The Oric Atmos was the successor of the Oric 1 and had almost the same features. Its main difference with the Oric 1 was the keyboard and the debugged ROM (the ORIC 1 had several bugs). Although improved, the loading process from tape was still very uncertain. The real mechanical keyboard was really better.
Two versions were available, with 16 or 48 KB of RAM. 16 KB version couldn't be upgraded, very few of them were sold.
There were also new Basic instructions and above all the Scart power supply was integrated on French models from 85! Fantastic, when you know that the Oric had the world record of cables and power supplies you had to use (1 for the computer, 1 for the tape recorder, 1 for the peritel supply and 1 more plug for the TV!).
The Atmos had really large success in France like its little brother the Oric-1. A lot of videogame companies got off the ground thanks to this machine, and quite a lot of people have a tender thought when then remember their Atmos.
In 1985, Eureka Informatique, a french company, bought back Oric. The Atmos then lived a bit longer thanks to some improvements (peritel power supply and better tape reliability) and cheap prices policy.
The Atmos was somehow legally licenced in Yugoslavia as the Nova 64.
The Pravetz 8D was a bulgarian clone of the Atmos.
I have an Oric-1. I bought the Oric rather than a Sinclair ZX Spectrum because I liked the proper bus expansion connector on the back and I wanted to experiment. It''''s actually my second one since the cassette input failed in a few weeks on the first. The replacement failed too but by then the Oric-1 circuit diagram had been published in Oric User Magazine and comparing the diagram with what was actually in my Oric-1 (it wasn''''t quite exactly the same) I could see part of the cassette interface that looked badly designed so I tried fixing it and it worked!!! The solution, if you have an Oric that won''''t load from cassette is to fit a pull-up resistor on the input from the cassette interface to the 6522 VIA chip. I just soldered the resistor under the PCB across pins 18 and 20 of the 6522 VIA. I used 2k2 but 4k7 would probably be plenty. The original design used only the on chip pull-up but I knew from experience that the pull-ups in the 6522 were often very weak.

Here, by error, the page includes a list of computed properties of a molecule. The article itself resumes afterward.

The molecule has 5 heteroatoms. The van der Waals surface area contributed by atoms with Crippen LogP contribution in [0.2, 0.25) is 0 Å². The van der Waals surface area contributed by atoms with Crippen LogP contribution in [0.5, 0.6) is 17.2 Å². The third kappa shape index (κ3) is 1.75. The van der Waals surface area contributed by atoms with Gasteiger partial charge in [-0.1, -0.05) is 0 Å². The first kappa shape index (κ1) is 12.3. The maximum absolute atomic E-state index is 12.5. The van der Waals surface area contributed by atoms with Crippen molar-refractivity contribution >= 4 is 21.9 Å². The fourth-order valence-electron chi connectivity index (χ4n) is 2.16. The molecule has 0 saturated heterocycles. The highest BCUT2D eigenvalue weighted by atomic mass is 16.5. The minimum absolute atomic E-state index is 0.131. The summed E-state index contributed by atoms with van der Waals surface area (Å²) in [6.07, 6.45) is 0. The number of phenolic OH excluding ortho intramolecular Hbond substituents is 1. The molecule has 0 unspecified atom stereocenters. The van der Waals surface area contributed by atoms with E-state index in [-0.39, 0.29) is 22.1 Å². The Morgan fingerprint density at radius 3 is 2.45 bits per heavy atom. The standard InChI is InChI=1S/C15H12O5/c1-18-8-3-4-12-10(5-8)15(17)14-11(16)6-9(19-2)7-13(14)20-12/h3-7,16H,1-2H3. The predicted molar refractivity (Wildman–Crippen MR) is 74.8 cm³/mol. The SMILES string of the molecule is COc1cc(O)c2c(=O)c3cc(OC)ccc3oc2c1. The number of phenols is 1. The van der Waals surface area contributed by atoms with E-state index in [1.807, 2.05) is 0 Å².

I had an Atmos. I agree with the quality of the manual. A tutorial on 6502 MC code programming and a list of the rom function calls. That taught me real programming when I was 14. I also found that I needed a serial port and built my own on vero, from a design in a magazine. Then wrote a simple mc code dumb terminal emulator program, with my new found skills. I did buy one of the floppy drives, but had lots trouble getting it working. Eventually it was discovered that I had been shipped a slave drive, rather than a master. But by the time we had worked this out, Oric had gone bust. (Though the new owners did help me out and got me a proper master drive. Thanks lads.) It''s still all in the loft. Will have to drag it all out and see if it works. That will be a shock for the kids!!
Tuesday 13rd November 2012
Jules (Poole Dorset / UK)
I learned all about programming on the Atmos, which I still have and with its disk drive, still works, the data intact from over 25 years ago. The user manual was quite outstandingly good, the best computer manual I have ever seen. When I started out in home computing I was advised that "If you''re a user, buy a Spectrum, if you''re a programmer, buy the Oric." It was fantastically accurate advice. I''ve now a Master''s in IT and work developing multiuser corporate databases - all thanks to skills learned on the Atmos.